Commodore Nation Magazine
Vanderbilt's sister act

April 5, 2010

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The last time Josie and Jessica Earnest dueled each other for a tournament title was in 2006. If the two have their way, it also may have been the last time the two will ever face each other with the stakes so high.

Like any two siblings, Vanderbilt bowlers Josie, a senior, and Jessica, a freshman, are extremely competitive with one another. But no matter how competitive they are, they would rather go head-to-head against someone other than each other in a tournament.

That tournament in 2006 was the Illinois USBC Pepsi Youth Championships. Josie, a senior in high school at the time, was the qualifying leader, while Jessica, a freshman in high school, was the third-place qualifier. Jessica won her two stepladder matches as the third qualifier and had to face her older sister for the state championship.

“Our mom actually almost yanked us from having to go against each other,” Jessica said. “It wasn’t something either of us really wanted to do to win the state title.”

Josie prevailed in the head-to-head matchup by the slightest of margins, 208-204, to win the state title.

“It came down to the last two shots,” Josie said. “It was pretty close the whole way, and we had the entire center watching. Our parents were a nervous wreck.”

That meeting may have been the last time the two competed against each other with a title on the line, but it was far from the first time the two went head-to-head.

Raised in Vandalia, Ill., a town of 6,500 in south central Illinois, the Earnest sisters were never far from the sport of bowling.

When Josie was 3 and Jessica wasn’t yet even 1, their parents, Larry and Lisa, bought a bowling center in their hometown, a 12-lane center they still operate today. Since it was a family business, the two sisters spent a lot of time at the center growing up.

“We had a pretty set schedule,” Josie said. “We would come home from school, we would practice, and we would go home and do our homework and do it all again the next day.”

Since the two could walk, they could bowl.

“I think I was 2 1/2 the first game I ever bowled, and I think I shot a 64 without bumpers, so it was kind of destiny,” Josie said.

The same can be said for younger sister Jessica.

“I remember when Josie was first bowling, my exact words to my mom were, ‘Josie do, I do.’ I haven’t known anything different,” Jessica said.

Bowling was in their blood, and they wouldn’t want it any other way. Stop by the bowling center any given night of the week and there was a very good chance one or both of the Earnest sisters were practicing.

“My parents sat me down when I was 11 or 12 and said, ‘You can practice and do your schoolwork and get a scholarship or you can go and work and actually pay for school yourself,’” Josie said.

The decision was pretty easy for Josie. She worked harder at her craft and even gave up pitching in softball after two years of high school to ensure she didn’t injure her arm for bowling.

All the extra time on the lanes paid off. After winning multiple accolades as a junior bowler, Josie chose to come to Vanderbilt. Her impact was felt immediately. As a freshman in 2007, she helped the Commodores to the school’s first NCAA Championship, while earning Tournament MVP honors. As a sophomore, she won the first of back-to-back NCAA Bowler of the Year honors.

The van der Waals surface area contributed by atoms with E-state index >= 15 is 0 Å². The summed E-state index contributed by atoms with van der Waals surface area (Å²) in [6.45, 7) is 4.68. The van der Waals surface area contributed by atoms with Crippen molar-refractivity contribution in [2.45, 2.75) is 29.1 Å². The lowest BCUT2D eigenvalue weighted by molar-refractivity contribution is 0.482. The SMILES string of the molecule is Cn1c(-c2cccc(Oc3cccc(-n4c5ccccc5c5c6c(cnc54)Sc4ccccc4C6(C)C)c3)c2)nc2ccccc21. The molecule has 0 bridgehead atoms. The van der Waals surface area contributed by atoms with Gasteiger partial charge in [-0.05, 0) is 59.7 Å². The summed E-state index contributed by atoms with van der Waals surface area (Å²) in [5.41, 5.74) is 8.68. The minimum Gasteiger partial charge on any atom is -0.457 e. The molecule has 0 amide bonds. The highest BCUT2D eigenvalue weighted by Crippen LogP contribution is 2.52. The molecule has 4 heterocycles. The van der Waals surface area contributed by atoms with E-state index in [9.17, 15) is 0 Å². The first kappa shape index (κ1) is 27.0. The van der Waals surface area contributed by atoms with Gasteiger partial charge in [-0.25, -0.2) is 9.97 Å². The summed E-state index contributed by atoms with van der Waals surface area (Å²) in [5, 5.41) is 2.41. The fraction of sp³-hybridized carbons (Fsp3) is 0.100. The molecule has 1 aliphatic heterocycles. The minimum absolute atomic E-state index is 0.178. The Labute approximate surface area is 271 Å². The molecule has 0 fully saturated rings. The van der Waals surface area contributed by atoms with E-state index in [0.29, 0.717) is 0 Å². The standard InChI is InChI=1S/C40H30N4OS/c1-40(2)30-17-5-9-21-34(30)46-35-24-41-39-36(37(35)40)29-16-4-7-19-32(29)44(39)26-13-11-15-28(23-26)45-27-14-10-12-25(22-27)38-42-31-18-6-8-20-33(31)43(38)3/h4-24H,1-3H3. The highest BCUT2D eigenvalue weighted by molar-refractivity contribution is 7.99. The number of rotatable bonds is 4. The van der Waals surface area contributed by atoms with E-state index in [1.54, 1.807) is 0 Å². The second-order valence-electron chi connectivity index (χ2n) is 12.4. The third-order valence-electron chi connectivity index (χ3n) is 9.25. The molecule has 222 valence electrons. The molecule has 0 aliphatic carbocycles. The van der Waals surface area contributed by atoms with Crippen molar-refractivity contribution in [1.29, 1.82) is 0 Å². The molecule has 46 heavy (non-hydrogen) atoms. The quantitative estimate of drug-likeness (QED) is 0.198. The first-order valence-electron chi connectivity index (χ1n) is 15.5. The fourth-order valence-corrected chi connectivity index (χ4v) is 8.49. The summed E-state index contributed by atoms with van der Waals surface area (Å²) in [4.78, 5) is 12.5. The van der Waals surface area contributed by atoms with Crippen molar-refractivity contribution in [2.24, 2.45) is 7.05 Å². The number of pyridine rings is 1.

Seeing firsthand what Josie earned through hard work and dedication to the sport was something Jessica believes pushed her to that next level, as well.

“I feel like I was so lucky to have an older sister as competitive and driven as Josie is,” Jessica said. “I don’t think I would have been on Team USA, and I don’t think I would have had the drive to want to win so many tournaments without her. I guess it gave me the fire to do it.”

Like Josie, Jessica filled her trophy case with award after award as a junior bowler. But when it came time for her to decide where to attend college, the choice wasn’t easy.

“At one point I didn’t know if I was going to come to school here,” Jessica said. “I wanted to keep my options open when I was picking a school. Beyond Vanderbilt being a top academic school, some of it came down to me knowing deep down that if I was on another team and we were in the national championship and I had to shut her out, I knew I wouldn’t be able to do it.”

By coming to Vanderbilt, it gave Josie and Jessica an opportunity to be on the same team for the first time since they played on the tennis team together as a senior and freshman in high school.

“It is a very unique experience, and it is something that we are really excited about,” Josie said. “It’s an opportunity that a lot of people don’t get to have. We think it is really important that we take advantage of it.”

With Jessica at Vanderbilt it also ensured that the two wouldn’t have to face each other again when a tournament title is on the line.

“There were some bloodbaths when we bowled together when we were younger,” Jessica said. “Now we are on the same team and are working toward the same goal. Not one person can be a national champion. You have to have the whole team to compete with.”

Now together, the two would like nothing more than to finish their one season together on top at the NCAA Championship in April.

“I think it would be unreal because at this point it seems like it has been so long ago that we actually won, and I want to know what it feels like again,” Josie said. “We lost that feeling of what it actually felt like when it happened. You remember it, but what did it actually feel like. To be able to do it with my sister on the team would be great.”



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